by Jay Field
MPBN radio news story
Coal-fired power plants will soon face restrictions on how much mercury, arsenic and other toxic chemicals they can emit into the air. The Environmental Protection Agency announced new regulations today in Washington. Maine environmental groups hope the rules will put an end to a cycle that’s polluted state waterways and made freshwater fish unsafe to eat.
Imagine a tail pipe, a really, really long one, stretching from the Midwest, across the Great Lakes, all the way to the East Coast.
“We’re at the end of the tailpipe,” says Lisa Pohlmann, executive director of the Natural Resources Council of Maine. “All of the pollution from the coal and oil-fired power plants, mostly in the Midwest, comes our way.”
And it settles in Maine’s lakes, rivers and forests. The high levels of mercury have forced Maine to join many other states in advising pregnant and nursing woman and young kids not to eat freshwater fish.
Environmental groups say it will likely be a long time before it’s safe to lift this warning. But they say new federal emissions restrictions will move Maine in that direction.
Lisa Jackson is Administrator of the Environmental Protection Agency. “Today, EPA proposed the mercury and air toxic standards, the first ever national standards for reducing mercury and other toxic air pollutants from power plants.”
In 2008, the Natural Resources Council of Maine and 11 other groups sued the EPA. Under a settlement, the agency agreed to release the new rules by March 16th.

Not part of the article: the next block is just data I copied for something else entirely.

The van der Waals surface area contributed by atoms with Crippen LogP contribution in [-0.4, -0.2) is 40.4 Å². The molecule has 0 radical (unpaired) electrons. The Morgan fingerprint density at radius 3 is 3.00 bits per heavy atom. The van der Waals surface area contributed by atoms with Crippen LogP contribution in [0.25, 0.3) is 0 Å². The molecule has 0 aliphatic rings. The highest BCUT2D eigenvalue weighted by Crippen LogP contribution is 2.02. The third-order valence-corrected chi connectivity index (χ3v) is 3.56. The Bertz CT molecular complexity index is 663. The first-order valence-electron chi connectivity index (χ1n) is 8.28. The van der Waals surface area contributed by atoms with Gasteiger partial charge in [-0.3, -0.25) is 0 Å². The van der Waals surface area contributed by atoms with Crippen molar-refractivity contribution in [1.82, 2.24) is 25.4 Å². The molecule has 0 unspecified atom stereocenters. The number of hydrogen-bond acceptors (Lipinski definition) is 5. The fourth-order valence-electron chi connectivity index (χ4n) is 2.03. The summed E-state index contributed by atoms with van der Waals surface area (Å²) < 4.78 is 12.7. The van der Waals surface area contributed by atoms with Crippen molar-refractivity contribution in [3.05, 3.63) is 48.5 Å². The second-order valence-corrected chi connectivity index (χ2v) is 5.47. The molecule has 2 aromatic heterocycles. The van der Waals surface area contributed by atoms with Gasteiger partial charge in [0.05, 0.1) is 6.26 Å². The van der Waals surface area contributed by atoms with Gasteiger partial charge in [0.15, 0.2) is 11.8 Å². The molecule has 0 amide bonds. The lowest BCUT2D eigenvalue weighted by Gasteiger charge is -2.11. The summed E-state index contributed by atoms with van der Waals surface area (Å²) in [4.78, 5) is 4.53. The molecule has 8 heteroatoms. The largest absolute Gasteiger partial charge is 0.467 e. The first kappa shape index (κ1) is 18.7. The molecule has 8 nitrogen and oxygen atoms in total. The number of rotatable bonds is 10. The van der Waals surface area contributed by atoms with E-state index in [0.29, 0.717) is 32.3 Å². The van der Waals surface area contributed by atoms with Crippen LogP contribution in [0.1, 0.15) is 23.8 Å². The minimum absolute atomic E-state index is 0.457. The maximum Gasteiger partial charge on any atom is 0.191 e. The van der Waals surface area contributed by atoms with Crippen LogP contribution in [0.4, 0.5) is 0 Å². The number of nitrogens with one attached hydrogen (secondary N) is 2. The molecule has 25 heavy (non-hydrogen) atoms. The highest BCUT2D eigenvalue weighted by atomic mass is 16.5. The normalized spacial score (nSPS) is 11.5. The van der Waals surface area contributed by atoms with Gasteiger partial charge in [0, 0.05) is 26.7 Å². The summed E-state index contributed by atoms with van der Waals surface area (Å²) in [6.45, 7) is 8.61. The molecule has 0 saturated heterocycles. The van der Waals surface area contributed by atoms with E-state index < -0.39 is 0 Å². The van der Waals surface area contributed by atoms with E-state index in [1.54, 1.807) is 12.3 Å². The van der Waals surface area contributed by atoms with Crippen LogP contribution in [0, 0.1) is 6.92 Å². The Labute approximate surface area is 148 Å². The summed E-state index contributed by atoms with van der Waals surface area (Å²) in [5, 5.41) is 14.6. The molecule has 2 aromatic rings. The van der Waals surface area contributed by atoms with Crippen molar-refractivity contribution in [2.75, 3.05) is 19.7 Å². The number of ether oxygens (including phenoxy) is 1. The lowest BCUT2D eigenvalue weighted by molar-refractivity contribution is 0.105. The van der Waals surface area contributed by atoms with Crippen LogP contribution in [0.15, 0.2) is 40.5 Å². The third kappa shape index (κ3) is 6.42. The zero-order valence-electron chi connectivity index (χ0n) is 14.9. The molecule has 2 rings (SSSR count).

The regulations require some coal-fired power plants to add scrubbers and other pollution control technology to bring their emissions in line with the new rules. Energy analyst Susan Tierny is with the Analysis Group in Boston. Tierny, who recently finished up a tenure as co-chair of the National Commission on Energy Policy, says the industry knew this was coming.
“There are perhaps two-thirds of the coal plants today that have either already decided to add the kind of equipment that is needed to address these emissions and control them,” she says.
Tierny says some plants, especially older ones, may just decide to close their doors, in part, because the high price of gasoline is making it too expensive to keep running. Industry groups worry the rules could force some plants, operating in deregulated energy markets, to pass the emission-cutting costs onto consumers.
Tierny says that’s possible, but also points out that the rules will affect a small number of plants accounting for just .03 percent of the 1050 gigawatts of electricity being generated in the U.S.
After a public comment period, the new EPA rules will be finalized in November.